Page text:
New Smartphone Intervention Can Change Your Personality In Just 3 Months, Study Suggests

Researchers have developed a smartphone app that may help people who are looking to work on their personality. Image Credit: Thananchai Jaipa/Shutterstock.com

Personality traits are woven into our daily lives and have important implications for life outcomes. From how social we are, being an introvert or extrovert, to behavioral patterns such as agreeableness and openness, they can govern our lives but are they set in stone? 

Many of these personality traits are changed slowly throughout our lives as we are exposed to new environments and social settings. We adapt and change, which is how we develop as individuals. However, until now it has not been clear whether these personality traits could be influenced and targeted via psychological mechanisms that may reap results faster in the short term. 

Now researchers at the universities of Zurich (UZH), St. Gallen, Brandeis, Illinois, and ETH Zurich think they may have found a way to do just that – and achieve it in just three months. They describe their findings of a digital personality change intervention approach in the journal PNAS

The researchers developed a specialized app called PEACH (PErsonality coACH) as a kind of digital coach containing a chatbot to help participants in the study reach their desired outcome by providing them feedback and support.

The researchers looked at the five major personality traits (the most widely accepted personality theory currently held by psychologists) – openness, conscientiousness, sociability (extraversion), considerateness (agreeableness), and emotional vulnerability (neuroticism) – in participants and how these personality traits changed in a desirable direction with the use of the digital coach. More than 1,500 participants were assigned the app in a randomized control trial. The app provided daily intervention by giving constant knowledge and feedback, tips for self-reflection, and helped users with behavioral and resource activation. The participants were assigned to use the app for set periods of time whereafter the changes were assessed.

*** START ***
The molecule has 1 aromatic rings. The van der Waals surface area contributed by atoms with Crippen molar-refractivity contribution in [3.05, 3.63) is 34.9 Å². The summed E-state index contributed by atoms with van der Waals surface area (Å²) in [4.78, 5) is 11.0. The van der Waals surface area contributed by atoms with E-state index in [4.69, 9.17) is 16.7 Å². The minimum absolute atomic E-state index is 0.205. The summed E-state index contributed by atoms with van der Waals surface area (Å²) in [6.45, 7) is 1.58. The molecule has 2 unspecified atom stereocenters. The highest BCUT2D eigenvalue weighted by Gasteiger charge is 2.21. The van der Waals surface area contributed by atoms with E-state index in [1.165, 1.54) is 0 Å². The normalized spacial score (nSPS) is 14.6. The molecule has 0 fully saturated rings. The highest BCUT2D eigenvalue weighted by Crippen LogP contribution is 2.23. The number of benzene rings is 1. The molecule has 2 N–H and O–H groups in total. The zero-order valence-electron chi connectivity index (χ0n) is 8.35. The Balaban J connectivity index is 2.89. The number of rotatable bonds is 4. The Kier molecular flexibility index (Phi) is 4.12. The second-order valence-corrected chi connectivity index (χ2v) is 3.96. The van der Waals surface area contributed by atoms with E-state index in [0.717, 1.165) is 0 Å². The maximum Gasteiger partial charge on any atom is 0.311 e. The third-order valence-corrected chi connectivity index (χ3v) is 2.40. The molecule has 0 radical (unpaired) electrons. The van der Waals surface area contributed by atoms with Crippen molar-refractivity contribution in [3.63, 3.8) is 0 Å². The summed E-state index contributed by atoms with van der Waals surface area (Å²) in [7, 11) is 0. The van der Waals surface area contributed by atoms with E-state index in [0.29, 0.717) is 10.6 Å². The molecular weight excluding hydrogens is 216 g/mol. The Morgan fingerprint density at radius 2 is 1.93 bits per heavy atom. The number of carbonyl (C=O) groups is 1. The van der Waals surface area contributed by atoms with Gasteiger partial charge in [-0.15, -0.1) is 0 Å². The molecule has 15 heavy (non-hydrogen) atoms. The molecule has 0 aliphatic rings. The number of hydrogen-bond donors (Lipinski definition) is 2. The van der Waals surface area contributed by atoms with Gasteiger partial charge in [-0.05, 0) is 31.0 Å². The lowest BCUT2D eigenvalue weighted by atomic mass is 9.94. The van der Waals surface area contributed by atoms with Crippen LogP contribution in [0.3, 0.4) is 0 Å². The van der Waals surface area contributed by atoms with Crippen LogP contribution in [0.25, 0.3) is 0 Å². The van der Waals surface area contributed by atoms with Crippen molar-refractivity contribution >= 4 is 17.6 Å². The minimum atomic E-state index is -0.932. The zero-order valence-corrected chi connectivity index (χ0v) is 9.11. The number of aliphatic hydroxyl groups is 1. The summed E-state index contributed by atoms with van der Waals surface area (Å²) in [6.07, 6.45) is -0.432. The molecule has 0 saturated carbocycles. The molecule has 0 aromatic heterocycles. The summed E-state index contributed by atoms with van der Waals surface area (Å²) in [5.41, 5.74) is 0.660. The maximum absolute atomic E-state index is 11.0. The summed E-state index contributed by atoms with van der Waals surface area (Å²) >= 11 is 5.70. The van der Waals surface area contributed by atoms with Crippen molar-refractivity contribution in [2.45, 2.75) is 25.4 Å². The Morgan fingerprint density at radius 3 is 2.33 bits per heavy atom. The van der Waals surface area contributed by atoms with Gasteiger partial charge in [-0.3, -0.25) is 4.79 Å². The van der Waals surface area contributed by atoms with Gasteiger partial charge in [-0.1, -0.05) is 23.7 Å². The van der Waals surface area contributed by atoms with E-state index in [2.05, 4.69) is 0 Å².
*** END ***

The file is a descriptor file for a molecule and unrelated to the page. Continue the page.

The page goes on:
The majority of participants stated at the start of the study that they wanted to reduce their emotional vulnerability and increase their conscientiousness or increase their extraversion. Those participants that took part in the digital intervention for three months or more reported the biggest success in achieving their desired personality trait change compared to a control group of participants that only partook for a two-month period. 

An obvious limitation to the study would be the reliance on self-reporting, but the friends and family of the participants that had reported an intended increase in expression of a personality trait also reported observable changes in their behavior after three months. The trait change was still noticeable three months after the intervention ended. However, the researchers did note that the family and friends of those who wanted to reduce a trait saw little difference. 

"The participants and their friends alike reported that three months after the end of the intervention, the personality changes brought about by using the app had persisted," said Mathias Allemand, professor of psychology at UZH in a statement. "These surprising results show that we are not just slaves to our personality, but that we can deliberately make changes to routine experience and behavior patterns."

The results of the current study challenge the common belief that personality traits are relatively stable and that it may take a considerable amount of time to change them. As the authors concluded in their study: "These findings provide the strongest evidence to date that normal personality traits can be changed through intervention in nonclinical samples."

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